(1) the Bank acted within its discretion as Trustee and in accordance with applicable law in settling the claims against the Seller and the Master Servicer, and (2) the Settlement Agreement is fair and reasonable. (R. 84-3, Verified Pet. at Ex. F §§ f-k.) In other words, Sterling seeks the exact opposite findings in Count II that the Bank seeks in the Article 77 Proceeding. Indeed, Sterling has raised the same arguments regarding the reasonableness of the Settlement Agreement in its Complaint in this case and in its objection in the Article 77 Proceeding. Compare TAC ¶¶ 110-117 with R. 84-2, Sterling's Notice of Intention to Appear and Object to Settlement ¶¶ 4-10.
As such, not only will the Article 77 Proceeding involve the same factual and legal issues as Count II, see Adkins, 644 F.3d at 499, it will also dispose of Count II. See Huon, 657 F.3d at 646. Moreover, Count II would require the Court to consider the same evidence, and undertake the same analysis, as the New York Supreme Court in the Article 77 Proceeding. See id. at 647 ("One important factor is whether both cases would be resolved by examining largely the same evidence."); Tyrer, 456 F.3d at 753 (holding that the Colorado River doctrine applied where "the legal and factual analysis required to resolve the state-court claims is substantially similar to the analysis the federal court would undertake in evaluating the plaintiff's claims").
As to Count I, the answer is the same. Sterling seeks a finding in Count I that the Bank breached its fiduciary duty by failing to (1) investigate the Master Servicer's non-performance of its obligations under the PSAs; (2) demand that the Master Servicer enforce the Seller's obligations under the PSAs; and (3) sue if those demands were not met. (TAC ¶¶ 98-100.) In the Article 77 Proceeding, the Bank seeks findings that, pursuant to the PSAs and applicable law, it (1) has the authority to "assert, abandon, or compromise" claims belonging to the trusts and to enter into the Settlement Agreement on behalf of the trusts; (2) has the discretion to enter into the Settlement Agreement; (3) the Settlement Agreement is the result of the Bank's legal and factual investigation and that it appropriately evaluated the terms, benefits, and consequences of the Settlement and the strengths and weaknesses of the claims being settled; and (4) the Bank acted in good faith and within its discretion in determining that the Settlement Agreement is in the best interests of the trusts. (R. 82-3 at Ex. F §§ f-k; R. 82-2, Verified Pet. ¶¶ 35, 59, 68-92); see also BlackRock, 673 F.3d at 178 (explaining that, in the Article 77 Proceeding, the Bank "seeks a construction of its rights under the PSA and an instruction from the court as to whether it has complied with its 'duties . . . and obligations' arising from the PSA and its 'fiduciary duties' superimposed by state law").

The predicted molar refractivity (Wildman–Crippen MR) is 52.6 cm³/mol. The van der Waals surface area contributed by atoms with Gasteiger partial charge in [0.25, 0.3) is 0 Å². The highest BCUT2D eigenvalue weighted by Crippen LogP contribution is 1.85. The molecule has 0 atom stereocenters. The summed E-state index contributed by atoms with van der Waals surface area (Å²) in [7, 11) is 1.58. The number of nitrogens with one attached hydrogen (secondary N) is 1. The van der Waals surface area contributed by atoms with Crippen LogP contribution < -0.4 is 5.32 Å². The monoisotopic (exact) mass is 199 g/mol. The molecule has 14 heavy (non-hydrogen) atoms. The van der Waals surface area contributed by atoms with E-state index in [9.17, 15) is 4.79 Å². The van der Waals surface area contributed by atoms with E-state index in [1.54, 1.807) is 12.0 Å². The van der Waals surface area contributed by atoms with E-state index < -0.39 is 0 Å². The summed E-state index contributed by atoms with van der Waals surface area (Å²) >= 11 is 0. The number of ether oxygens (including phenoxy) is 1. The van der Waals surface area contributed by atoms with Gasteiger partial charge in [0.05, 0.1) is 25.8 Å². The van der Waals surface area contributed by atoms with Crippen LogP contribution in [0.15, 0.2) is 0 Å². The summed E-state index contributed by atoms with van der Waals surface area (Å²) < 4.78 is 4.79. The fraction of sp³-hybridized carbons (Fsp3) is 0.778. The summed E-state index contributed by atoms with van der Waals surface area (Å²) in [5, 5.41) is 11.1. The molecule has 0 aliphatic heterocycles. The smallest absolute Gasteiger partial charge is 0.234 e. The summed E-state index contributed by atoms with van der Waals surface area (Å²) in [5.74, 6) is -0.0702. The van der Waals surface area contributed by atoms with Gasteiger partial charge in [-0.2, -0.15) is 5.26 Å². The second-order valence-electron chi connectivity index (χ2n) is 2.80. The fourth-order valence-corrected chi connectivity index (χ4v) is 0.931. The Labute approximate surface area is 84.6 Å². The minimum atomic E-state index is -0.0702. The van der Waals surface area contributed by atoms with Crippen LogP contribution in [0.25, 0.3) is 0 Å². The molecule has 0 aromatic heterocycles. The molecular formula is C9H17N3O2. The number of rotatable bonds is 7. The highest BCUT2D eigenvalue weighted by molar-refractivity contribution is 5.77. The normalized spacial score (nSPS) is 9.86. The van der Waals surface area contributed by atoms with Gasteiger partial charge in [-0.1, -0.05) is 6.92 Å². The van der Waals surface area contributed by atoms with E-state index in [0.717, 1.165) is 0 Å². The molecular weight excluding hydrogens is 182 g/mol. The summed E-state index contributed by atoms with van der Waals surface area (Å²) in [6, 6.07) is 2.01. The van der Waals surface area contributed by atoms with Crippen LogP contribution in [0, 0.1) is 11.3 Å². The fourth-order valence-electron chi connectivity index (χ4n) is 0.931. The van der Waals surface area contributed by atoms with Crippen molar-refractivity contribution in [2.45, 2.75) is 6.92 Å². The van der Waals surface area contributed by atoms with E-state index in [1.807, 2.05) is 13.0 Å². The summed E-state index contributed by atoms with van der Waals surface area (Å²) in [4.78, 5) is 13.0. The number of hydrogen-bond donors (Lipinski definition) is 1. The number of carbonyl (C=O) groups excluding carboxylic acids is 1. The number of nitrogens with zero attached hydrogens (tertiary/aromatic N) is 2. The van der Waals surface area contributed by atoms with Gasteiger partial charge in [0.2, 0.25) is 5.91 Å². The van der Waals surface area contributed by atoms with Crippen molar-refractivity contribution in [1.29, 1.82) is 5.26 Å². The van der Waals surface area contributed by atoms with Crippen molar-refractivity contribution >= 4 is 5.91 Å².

As such, the issue of whether the Bank acted in accordance with its obligations under the PSAs and state law in investigating and choosing to settle claims against the Master Servicer and the Seller, rather than litigating those claims, is directly present in both proceedings. See Tyrer, 456 F.3d at 753 (noting that the Seventh Circuit has "repeatedly held that two actions are 'parallel' where the underlying issues are the same, even if they have been 'repackag[ed] . . . under different causes of action'") (quoting Clark, 376 F.3d at 687). The New York court's decision with respect to the reasonableness of the Bank's investigation and decision to settle the Trusts' claims against the Master Servicer and the Seller will resolve the issue of whether the Bank breached its fiduciary duty by failing to make demands on the Master Servicer and failing to sue if the demands were not met. See Huon, 657 F.3d at 646 (noting that proceedings are parallel where the state court action resolves the dispute pending before the federal court). Therefore, Count I involves the same issues as the Article 77 Proceeding.
Sterling contends that the Article 77 Proceeding and "this action" involve different issues because the Article 77 Proceeding relates to "only those claims the Bank could have asserted against various Countrywide entities for breaches of the PSAs," whereas "this action solely concerns the Bank's breaches of its obligations under the PSAs." (R. 84, Sterling's Resp.at 7-8, 10.) The Court disagrees.
First, to the extent Sterling argues that Counts III, IV, and V do not parallel the Article 77 Proceeding, that argument is irrelevant because Sterling does not ask the Court to abstain from hearing those Counts. Second, Sterling's contention that "this action solely concerns the Bank's breaches" of the PSAs is incorrect because only Counts III, IV, and V of Sterling's Complaint allege claims for breach of contract. The counts that are subject to abstention--Counts I and II--are not actions for breach of contract. Rather, as noted above, those counts allege breach of fiduciary duties related to the Bank's decision to settle claims against the Master Servicer and Seller and the circumstances surrounding that settlement. Finally, Sterling's argument confuses the issues that the Bank seeks to resolve in the Settlement Agreement with the issues that the Bank asks the New York court to resolve in the Article 77 Proceeding. Specifically, the Settlement Agreement, if approved, would resolve the Bank's potential claims against various Countrywide entities, but the Article 77 Proceeding concerns separate and distinct issues--namely, whether the Bank's decision to enter into the Settlement Agreement on behalf of the Trusts was within the bounds of its discretion and in accordance with its duties under the law. Cf. BlackRock, 673 F.3d at 179 (rejecting a certificateholders' argument that the Article 77 Proceeding, which concerns the Bank's "rights, duties, and obligations," is the same as "the underlying claim resolved in the Settlement Agreement: a claim by [the Bank] against Countrywide and Bank of America to enforce the buy-back provisions of the PSA"). The Article 77 Proceeding therefore involves the same issues as Counts I and II.